Former president George W. Bush knew what a budget was. As he explained, “It’s clearly a budget. It’s got a lot of numbers in it.” The NJ Budget Summary starting July 1, 2015 has over 80 pages replete with numbers, and the final Budget Detail report when available will exceed 500 pages. Missing is sufficient funding for two big-ticket items: state contribution to the pension fund and the Transportation Trust fund. Individual departments have little or no increase to meet inflation or growing needs.
Vice President Joe Biden once said, “Don’t tell me what you value, show me your budget, and I’ll tell you what you value.” This budget represents Gov. Christie’s values, choices, and aspirations – shrinking the size of government, reducing regulations, aiding big business, moving dedicated funds to bolster the General Fund, maintaining the bona fides necessary for a Republican presidential candidate, and obscuring his intentions. Christie holds most of the cards (including line item veto) but the legislature will have an opportunity to make some changes. They can add an item such as revenue from a millionaire’s tax surcharge or increase, decrease or remove a departmental budget line item. At the end of the process the legislature fine-tunes the budget, Christie takes out what he wishes, and we end up theoretically with a balanced budget by June 30.
People came to Paramus in Bergen County today to express their concerns, needs and points of view. The Senate Budget and Appropriations Committee met there to hold its first of two public hearings. There will also be an additional three Assembly hearings. Polite but solicitous citizens raised many objections to Christie’s budget proposals. You can read their comments below the fold.
In the first two hours these were the speakers’ main concerns: reducing the waiting list for services for the intellectually and developmentally disabled, shortchanging school funding, expanding Medicaid physician services, restoring funding for non-public schools, fully funding the pension plan, failed policy of institutional mental facility closures, more aid for special education, more supportive housing and services for recovering addicts, more funding for the medically fragile in residential settings, more hospital charity care funding, more help for those with alcohol and other drug addictions, necessity to decrease child poverty, spend less on corporate subsidies and provide data to evaluate these programs, more help for soup kitchens and food pantries, raise the gas tax to fund the Transportation Trust Fund, more rehabilitative services for people with brain injuries, and provide the full amount of funding to a specific charter school.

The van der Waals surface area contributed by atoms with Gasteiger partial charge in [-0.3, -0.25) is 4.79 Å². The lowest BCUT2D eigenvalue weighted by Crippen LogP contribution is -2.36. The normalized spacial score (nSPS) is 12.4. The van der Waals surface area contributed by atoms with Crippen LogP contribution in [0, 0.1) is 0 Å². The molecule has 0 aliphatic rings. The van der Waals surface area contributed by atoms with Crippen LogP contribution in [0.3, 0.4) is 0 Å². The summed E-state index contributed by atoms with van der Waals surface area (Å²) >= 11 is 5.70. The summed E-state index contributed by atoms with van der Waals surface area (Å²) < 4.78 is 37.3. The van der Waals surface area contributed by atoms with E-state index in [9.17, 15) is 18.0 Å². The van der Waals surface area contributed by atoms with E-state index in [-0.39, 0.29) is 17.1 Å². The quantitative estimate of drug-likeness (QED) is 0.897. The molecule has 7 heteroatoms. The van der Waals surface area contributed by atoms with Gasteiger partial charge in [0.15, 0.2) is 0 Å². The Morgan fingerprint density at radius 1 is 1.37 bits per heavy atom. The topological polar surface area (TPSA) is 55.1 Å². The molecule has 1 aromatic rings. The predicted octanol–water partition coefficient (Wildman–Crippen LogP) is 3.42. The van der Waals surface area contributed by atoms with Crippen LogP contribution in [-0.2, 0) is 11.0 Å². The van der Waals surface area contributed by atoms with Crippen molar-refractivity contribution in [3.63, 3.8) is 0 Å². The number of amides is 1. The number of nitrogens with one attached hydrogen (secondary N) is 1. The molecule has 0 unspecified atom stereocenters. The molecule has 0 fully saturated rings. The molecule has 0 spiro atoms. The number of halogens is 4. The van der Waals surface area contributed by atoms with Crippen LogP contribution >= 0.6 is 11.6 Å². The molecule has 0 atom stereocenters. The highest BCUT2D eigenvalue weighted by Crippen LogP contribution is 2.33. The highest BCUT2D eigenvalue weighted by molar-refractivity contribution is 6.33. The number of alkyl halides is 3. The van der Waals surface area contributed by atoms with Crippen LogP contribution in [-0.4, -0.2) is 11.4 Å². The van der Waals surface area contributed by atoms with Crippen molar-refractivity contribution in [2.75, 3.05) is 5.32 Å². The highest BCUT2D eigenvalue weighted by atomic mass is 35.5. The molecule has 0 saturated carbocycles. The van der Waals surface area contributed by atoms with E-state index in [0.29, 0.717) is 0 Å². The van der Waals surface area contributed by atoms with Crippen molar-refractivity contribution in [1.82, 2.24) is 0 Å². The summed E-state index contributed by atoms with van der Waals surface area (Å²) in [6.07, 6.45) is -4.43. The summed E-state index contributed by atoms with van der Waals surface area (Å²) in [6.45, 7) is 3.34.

Early in the public hearing Bergen County Executive Jim Tedesco addressed the senate committee and said to Chairman Paul Sarlo, “You asked what we need. We need more money.” Such was the general theme of today’s event. Tedesco was asking that more funds be returned to the county. In particular he sought an extension of light rail transportation from Hudson into Bergen county and DOT work on the bottleneck at Route 17.
36 people registered to provide public testimony – somewhat fewer than in past years. When the proceedings began there were about 150 people in the audience, but many left after their presentations while new people arrived. NJTV, Melissa Hayes (Bergen Record) and John Reitmeyer (NJ Spotlight) were among the press in attendance. Most of the 13 members of the committee were present although one person addressing the committee at around noon lamented the fact that few of them were then on the dais. (Outside the hall around a corner was a room for members and staff to eat and chat.)
More privately I asked Sen. Sarlo whether the legislature would add revenue to accommodate a millionaire’s tax surcharge. His cryptic response was “Maybe. Maybe.”
Some random comments from speakers: “The economy is not growing.” “Legislators are dealing with bad choices.” “Too much time is being spent on school testing.” “There are not enough good jobs.” “Access for care to the poor and vulnerable should not be sacrificed.” “Borrowing $600 million for transportation funding and adding to our debt is not the solution.” “One-shot gimmicks don’t help.”